Philadelphia 76ers: Is Brandon Ingram better than Ben Simmons?

Ben Simmons | Philadelphia 76ers (Photo by Mitchell Leff/Getty Images)
Ben Simmons | Philadelphia 76ers (Photo by Mitchell Leff/Getty Images) /

The Philadelphia 76ers elected to pick Ben Simmons first overall in the 2016 NBA Draft. Was it the right decision in retrospect? 

If you asked this question after watching the respective rookie campaigns of Ben Simmons and Brandon Ingram, it wouldn’t have been much of a discussion. However, with the stagnancy in the Philadelphia 76ers point guard’s offensive game since his debut and Ingram’s consistent improvement, the discussion has been reignited.

The Ringer’s Kevin O’Connor has already stated that Brandon Ingram is better than Ben Simmons after watching Ingram’s improved play this season. O’Connor always believed that Ingram would end up better than Simmons when he did his NBA Draft Guide, and that statement might be paying dividends.

So this begs the question, who is the better player right now?

Let’s take a look at Brandon Ingram first. Ingram was regarded the best scorer in the draft and was picked right after Ben Simmons at second overall, which is what sparked this whole debate in the first place.

Ingram did struggle in his first season as a Laker and only found his way in the starting lineup midway through the season. He was, however, only 19 years old and considered a long term project for the Lakers. Ingram, as expected, and just like any young player would, improved every season since his first.

2016-2017: 9.4 PTS/4 REB/2.1 AST

2017-2018: 16.1 PTS/5.3 REB/3.9 AST

2018-2019: 18.3 PTS/5.1 REB/3.0 AST

2018-2019: 25.1 PTS/6.8 REB/4.2 AST

Meanwhile, Ben Simmons seemed to get the better of Ingram and live up to his first overall pick early on, leading the Sixers to back-to-back 50+ win seasons. (Simmons redshirted his first year)

2017-2018: 15.8 PTS/8.1 REB/8.2 AST

2018-2019: 16.9 PTS/8.8 REB/7.7 AST

2018-2019: 15.2 PTS/7.6 REB/8.4 AST

Ben Simmons has been putting up the same stats for pretty much three seasons straight. With no significant improvement to his game except on defense, which is probably deserving of first team All-Defense in 2020. He has not improved anything else, which is pretty alarming.

On the other hand, while Brandon Ingram is making huge strides in his game every season, his team is still struggling. Some continue to say he’s just putting up big numbers on a bad team.

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There are quite a few players who come to mind when thinking of big numbers on a bad team. However, Bradley Beal, does not come to mind, why not? He is considered a top-15 guy in the NBA by most. Is Beal not considered an empty calorie scorer because he has shown success alongside his All-NBA teammate, John Wall?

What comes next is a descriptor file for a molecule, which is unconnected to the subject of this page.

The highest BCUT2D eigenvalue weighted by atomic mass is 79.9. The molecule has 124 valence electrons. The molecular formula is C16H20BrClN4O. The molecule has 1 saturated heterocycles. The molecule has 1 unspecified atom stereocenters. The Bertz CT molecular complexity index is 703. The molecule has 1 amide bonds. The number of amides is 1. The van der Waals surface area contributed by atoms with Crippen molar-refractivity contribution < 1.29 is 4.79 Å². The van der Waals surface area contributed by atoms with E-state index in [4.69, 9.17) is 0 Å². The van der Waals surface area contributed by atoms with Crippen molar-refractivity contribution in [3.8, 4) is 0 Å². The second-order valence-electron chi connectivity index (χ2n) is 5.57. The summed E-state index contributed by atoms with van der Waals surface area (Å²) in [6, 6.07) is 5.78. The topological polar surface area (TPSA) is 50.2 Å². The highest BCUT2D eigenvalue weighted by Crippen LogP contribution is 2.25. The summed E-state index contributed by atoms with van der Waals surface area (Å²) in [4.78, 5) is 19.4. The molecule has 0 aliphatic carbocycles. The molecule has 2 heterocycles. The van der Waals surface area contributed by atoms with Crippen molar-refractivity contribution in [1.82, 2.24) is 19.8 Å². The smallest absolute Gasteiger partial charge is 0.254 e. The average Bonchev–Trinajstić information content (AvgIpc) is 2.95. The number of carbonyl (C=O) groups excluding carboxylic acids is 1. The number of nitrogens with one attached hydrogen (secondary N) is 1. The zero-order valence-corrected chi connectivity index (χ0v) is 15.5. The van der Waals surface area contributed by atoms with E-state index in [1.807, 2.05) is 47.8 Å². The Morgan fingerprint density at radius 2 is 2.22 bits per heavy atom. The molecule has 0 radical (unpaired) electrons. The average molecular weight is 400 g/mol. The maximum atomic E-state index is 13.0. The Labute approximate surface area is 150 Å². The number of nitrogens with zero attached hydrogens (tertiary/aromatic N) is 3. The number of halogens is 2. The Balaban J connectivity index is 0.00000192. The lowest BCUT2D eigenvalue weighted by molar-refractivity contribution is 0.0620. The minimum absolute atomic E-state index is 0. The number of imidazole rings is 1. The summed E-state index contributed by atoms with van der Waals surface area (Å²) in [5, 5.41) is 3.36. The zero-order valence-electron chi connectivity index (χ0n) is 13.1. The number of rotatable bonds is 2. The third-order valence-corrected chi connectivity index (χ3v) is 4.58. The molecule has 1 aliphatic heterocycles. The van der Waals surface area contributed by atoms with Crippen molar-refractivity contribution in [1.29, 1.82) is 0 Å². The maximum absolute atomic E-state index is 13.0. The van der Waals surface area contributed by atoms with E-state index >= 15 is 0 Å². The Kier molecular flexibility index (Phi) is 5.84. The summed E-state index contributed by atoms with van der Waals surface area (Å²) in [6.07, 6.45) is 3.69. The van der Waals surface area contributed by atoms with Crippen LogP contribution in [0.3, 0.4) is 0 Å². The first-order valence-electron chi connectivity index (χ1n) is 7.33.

The same thing can be said about guys like Devin Booker and Zach LaVine, who are more or less in the same situation as Ingram. All really good players individually, but not enough to swing their team above .500 in the standings. Who knows what they’d be able to do if you add an All-NBA player next to them.

One other extreme example is Anthony Davis. He’s a top-three player in the league offensively and defensively, yet in seven years with the Pelicans, Davis has only brought his team to the playoffs twice. Now look at him strive alongside LeBron James (an All-NBA player). He sits first in the West for the first time in his career.

I am not comparing Anthony Davis to Brandon Ingram — Davis is miles ahead of Ingram. This comparison is just to show that not even the greatest players can carry their team alone. However, in the final two minutes of a game where the score is close, a player alone can carry his team. Would you rather have Simmons with the ball in a final possession with the game on the line? Or any of the guys who were mentioned before, from Brandon Ingram to Anthony Davis?

So what? Simmons can’t finish a game and is a liability on offense in the dying minutes of the game, he does other things none of those players can do (besides Davis). This is the usual counterargument most people would say, myself included. Simmons could get a triple-double every night if he really wanted to and can be as effective as Giannis if the same gameplan were set around him.